Entarctic Shelf Festival: 23 June – 3 July, 1995
In more than fifteen years of their joint activity, Czech artists Irena Havlová (1959) and Vojtěch Havel (1962) have passed through several distinctive stages of development. They started to work together in the mid-80s, at the experimental Capella Antiqua e Moderna ensemble which won both public and critical acclaim. The repertoire of that unique association of musicians of the same generation, well versed in music history, spanned various styles of European classical music, ranging from the Renaissance to contemporary music, which they performed with extraordinary facility yet very convincingly, and within it the Havels, a husband-and-wife duo, were able to develop what since the very beginning had been a very unorthodox approach to both historical and modern compositional techniques and interpretive procedures. Besides appearing with that ensemble they were intensively collaborating with many other leading Czech and foreign artists since the late 1980s, gradually creating their typically unclassifiable, multi-style and multi-media sound and image collages. Their favourite partners included Jiří Stivín, Czech jazz multi-instrumentalist of world renown, avant-garde drummer Alan Vitouš, and impulsive guitarist Tony Ackerman, as well as dancers Karel Vaněk and Eva Černá, painter Radek Pilař, and others.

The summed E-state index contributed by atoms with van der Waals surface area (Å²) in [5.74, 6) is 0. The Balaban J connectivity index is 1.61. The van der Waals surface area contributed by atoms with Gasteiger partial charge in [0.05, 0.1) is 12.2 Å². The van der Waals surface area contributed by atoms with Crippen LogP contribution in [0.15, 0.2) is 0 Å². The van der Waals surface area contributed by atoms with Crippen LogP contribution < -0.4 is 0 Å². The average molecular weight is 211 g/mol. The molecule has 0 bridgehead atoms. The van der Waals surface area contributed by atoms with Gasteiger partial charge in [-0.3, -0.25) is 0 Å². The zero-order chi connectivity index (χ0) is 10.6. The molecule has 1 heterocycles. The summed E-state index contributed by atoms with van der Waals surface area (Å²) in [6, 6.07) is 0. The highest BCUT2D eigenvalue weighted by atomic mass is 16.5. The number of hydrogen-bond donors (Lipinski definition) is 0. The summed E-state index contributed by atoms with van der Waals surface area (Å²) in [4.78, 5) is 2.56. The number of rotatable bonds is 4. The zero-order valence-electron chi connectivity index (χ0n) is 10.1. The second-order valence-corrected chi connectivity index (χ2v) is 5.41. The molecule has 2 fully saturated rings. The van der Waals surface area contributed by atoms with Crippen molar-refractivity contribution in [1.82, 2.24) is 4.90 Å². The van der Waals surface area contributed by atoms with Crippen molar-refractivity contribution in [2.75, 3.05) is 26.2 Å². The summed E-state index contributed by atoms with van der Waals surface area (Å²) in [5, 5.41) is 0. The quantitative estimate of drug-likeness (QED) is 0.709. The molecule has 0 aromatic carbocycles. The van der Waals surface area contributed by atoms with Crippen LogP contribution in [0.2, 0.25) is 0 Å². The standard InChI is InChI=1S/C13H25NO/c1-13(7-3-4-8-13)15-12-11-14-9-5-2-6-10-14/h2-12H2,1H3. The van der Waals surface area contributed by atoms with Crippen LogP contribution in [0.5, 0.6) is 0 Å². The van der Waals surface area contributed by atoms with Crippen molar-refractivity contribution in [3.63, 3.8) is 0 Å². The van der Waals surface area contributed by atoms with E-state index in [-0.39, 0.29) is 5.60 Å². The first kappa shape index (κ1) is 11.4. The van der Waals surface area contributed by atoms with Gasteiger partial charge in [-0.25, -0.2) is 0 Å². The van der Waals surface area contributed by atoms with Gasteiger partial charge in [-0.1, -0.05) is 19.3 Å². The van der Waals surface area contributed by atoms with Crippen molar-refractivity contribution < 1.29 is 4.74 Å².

In 1990, with their joint projects with spiritually allied singer-songwriter Oldřich Janota as a logical peak, that stage came to a close and a new one began, with them embarking on their own path. Still in 1990, they released the first of their own CDs, namely Háta H. In this one and those that followed (Yoganidra, Little Blue Nothing, Music Of Silence, Mysterious Gamelanland, Tenderly To Light) they gradually developed their very original, musically autonomous and at the same time very listenable musical concepts.
In the first half of the 1990s, they travelled to India three times and in the desert villages of Rajasthan recorded tens of hours of folk and spiritual music which they later released on four CDs (Agni, Maha Rudra Yagya, Sri Maháprabhuji Bhajans, Sri Mádhavánanda Bhajans). They also made two very inspiring films for Czech Television about India's spiritual life (Agni, Maha Rudra Yagya, Pushkar a Kumbhamela). Their audiovisual project Mysterious Gamelanland, their first collaboration with film director Viliam Poltikovič, won the acclaim of, especially, the less conformist public.
In the second half of the 1990s, Irena Havlová and Vojtěch Havel continued to develop their unique musical expression. They recorded and released more of their very original CDs (Vanity Of Wings, The Day In Benedict, Like Butterfly On Your Palm, Your Golden Boat) which earned them acclaim both at home and abroad. At the same time they have been appearing in concert across the Czech Republic, Europe, Canada, and the USA. They travelled to Africa and Japan with the Solstice (Slunovrat) dreamy performance made together with avant-garde artists Petr Nikl and Jana Svobodová.